Neal Pollack
Elliott Bay Book Company, 101 S Main St, 624-6600, Mon. Oct. 16 at 7:30 pm, free.

Haven't you always wanted to become Big Publishing's worst nightmare? I certainly have. Now, thanks to the Internet, we can live our dreams.

--Neal Pollack (an excerpt from "An Important Note from Neal Pollack")

Neal Pollack is an icon: proposed running mate of Ralph Nader, husband of Nicole Kidman, role model for Rwandan boys. He is worshipped by the masses with such fervor that the city of Denver had to ban his book readings for fear of rioting. He has in excess of 500 lovers. Heralded, by himself, as the greatest living writer--this is Neal Pollack, the larger-than-life, egomaniacal, mythic hero of The Neal Pollack Anthology of American Literature.

Neal Pollack, the actual living person and author of the Anthology, is poised to achieve the same notoriety as his fictional namesake. As a staff writer at the Chicago Reader and regular contributor to McSweeney's, Pollack already has a substantial following resulting in such accolades as Rolling Stone's "Hot Writer." Vanity Fair praised the Anthology as "inventive and hilarious."

The Anthology is a collection of essays written by "Neal Pollack," the worldly, pompous magazine journalist. The essays chronicle his adventures from Malta to Chiapas to a guest appearance on Oprah. While the essays touch upon social issues such as poverty, racism, and teen angst, the focus of the book is not the issues themselves but contemporary media's complete inability to address them in a meaningful manner. It is, in effect, a literary mockumentary of the shoddy journalism that taints "legitimate" and "important" magazines in the U.S. He captures the egotism, elitism, and utter lack of perspective that makes publications like Talk so dreadfully bad, and he manages to do it so that you laugh rather than throw the rag down in disgust.

Given the high quality of the book, praise should be expected. But Pollack's nascent success comes without the traditional Big Publishing corporate machine. Instead, the Anthology is published by McSweeney's Books.

McSweeney's, founded by Dave Eggers, started as an unconventional but highly praised magazine. The Internet site came next. Then Eggers authored his own book, A Heartbreaking Work of Staggering Genius, which was published through traditional venues and made the bestseller list. Eggers has consequently helped other authors avoid the pitfalls of Big Publishing. McSweeney's fronts the money to publish the book and then recoups the cost, but all profits go directly to the author. McSweeney's can readily promote the books because the website has established a large following; the books are advertised there and distributed independently. Even Barnes & Noble bought 3,000 copies of Pollack's book, anticipating consumer demand based on the McSweeney's reputation.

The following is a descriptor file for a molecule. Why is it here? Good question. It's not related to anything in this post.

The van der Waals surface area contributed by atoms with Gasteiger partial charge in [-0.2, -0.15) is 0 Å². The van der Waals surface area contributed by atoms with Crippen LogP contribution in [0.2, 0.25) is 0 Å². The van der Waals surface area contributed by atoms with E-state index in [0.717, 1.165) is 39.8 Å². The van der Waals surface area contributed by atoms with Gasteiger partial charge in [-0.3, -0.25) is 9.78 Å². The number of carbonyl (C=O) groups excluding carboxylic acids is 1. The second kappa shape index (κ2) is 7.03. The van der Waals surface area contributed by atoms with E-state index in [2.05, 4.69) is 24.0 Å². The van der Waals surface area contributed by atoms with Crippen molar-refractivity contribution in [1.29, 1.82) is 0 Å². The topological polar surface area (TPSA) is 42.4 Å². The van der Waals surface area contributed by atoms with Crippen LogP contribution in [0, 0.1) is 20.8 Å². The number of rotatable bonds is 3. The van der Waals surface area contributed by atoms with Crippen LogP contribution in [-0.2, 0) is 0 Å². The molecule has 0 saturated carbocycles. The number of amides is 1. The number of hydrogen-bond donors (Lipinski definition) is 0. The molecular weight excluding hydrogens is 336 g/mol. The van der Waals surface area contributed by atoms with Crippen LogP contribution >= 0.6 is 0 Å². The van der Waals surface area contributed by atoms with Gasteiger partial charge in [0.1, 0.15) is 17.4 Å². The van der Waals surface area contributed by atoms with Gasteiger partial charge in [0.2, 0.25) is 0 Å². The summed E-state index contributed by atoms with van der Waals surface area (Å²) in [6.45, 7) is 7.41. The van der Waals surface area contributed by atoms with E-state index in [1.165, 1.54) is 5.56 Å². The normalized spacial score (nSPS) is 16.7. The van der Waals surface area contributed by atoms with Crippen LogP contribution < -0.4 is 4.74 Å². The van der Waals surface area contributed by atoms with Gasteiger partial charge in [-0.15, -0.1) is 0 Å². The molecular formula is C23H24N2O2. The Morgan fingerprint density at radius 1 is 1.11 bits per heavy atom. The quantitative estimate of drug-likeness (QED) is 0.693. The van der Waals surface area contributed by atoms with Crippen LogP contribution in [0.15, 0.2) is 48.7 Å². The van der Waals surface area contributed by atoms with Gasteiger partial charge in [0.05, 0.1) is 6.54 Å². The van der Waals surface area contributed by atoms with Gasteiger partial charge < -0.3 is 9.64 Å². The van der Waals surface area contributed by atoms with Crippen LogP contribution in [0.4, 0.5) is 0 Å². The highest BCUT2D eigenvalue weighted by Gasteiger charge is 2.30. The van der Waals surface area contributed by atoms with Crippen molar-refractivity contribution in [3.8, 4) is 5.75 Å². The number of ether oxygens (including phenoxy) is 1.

Pollack contends that McSweeney's Books fills a void. "McSweeney's proves that people who read want good writing... there is a market out there for quality literature. The book industry panders to everybody but the people who actually like to read and that, to me, is inexcusable."

"Why can't book tours be like rock tours?" he asks. "Why not have authors read in bars? That's where people like to go."

"I want to open for Beck," he adds. Sure. Authors could be like rock stars, demanding special food on tour, playing to the wild crowds, and attracting groupies. "I'm not in it to get laid," protests Pollack. No, he has a far more serious motivation: to make some money. Enough to have the luxury to write creatively.

But there are pitfalls to being unconventional. Because of the McSweeney's brand, critics inevitably compare Pollack's book to Eggers' book, and label them both "postmodernist." Pollack firmly rejects this. "I'm not a postmodernist. And it's not meta-fiction, although I have some meta-fictional ideas."

The other danger is that people just won't get it. One writer, James Herbert at The San Diego Union-Tribune, declared that Neal Pollack actually does not exist and that the Anthology was really written by Dave Eggers. Pollack's mom wrote a hilariously scathing response: "If Mr. Herbert would take the time to read Neal Pollack's book, he would find that the joke is on him as it takes on pompous, self important journalists who jump to conclusions."

In the end, Pollack probably won't be the publishing industry's bogeyman. And it is unlikely that Simon & Schuster will ever replicate Dave Eggers' largesse in financing authors without remuneration. Nonetheless, Big Publishing could learn something from Pollack's tour: "Literature could use a little shaking up. I'd like to be the person to help start that process."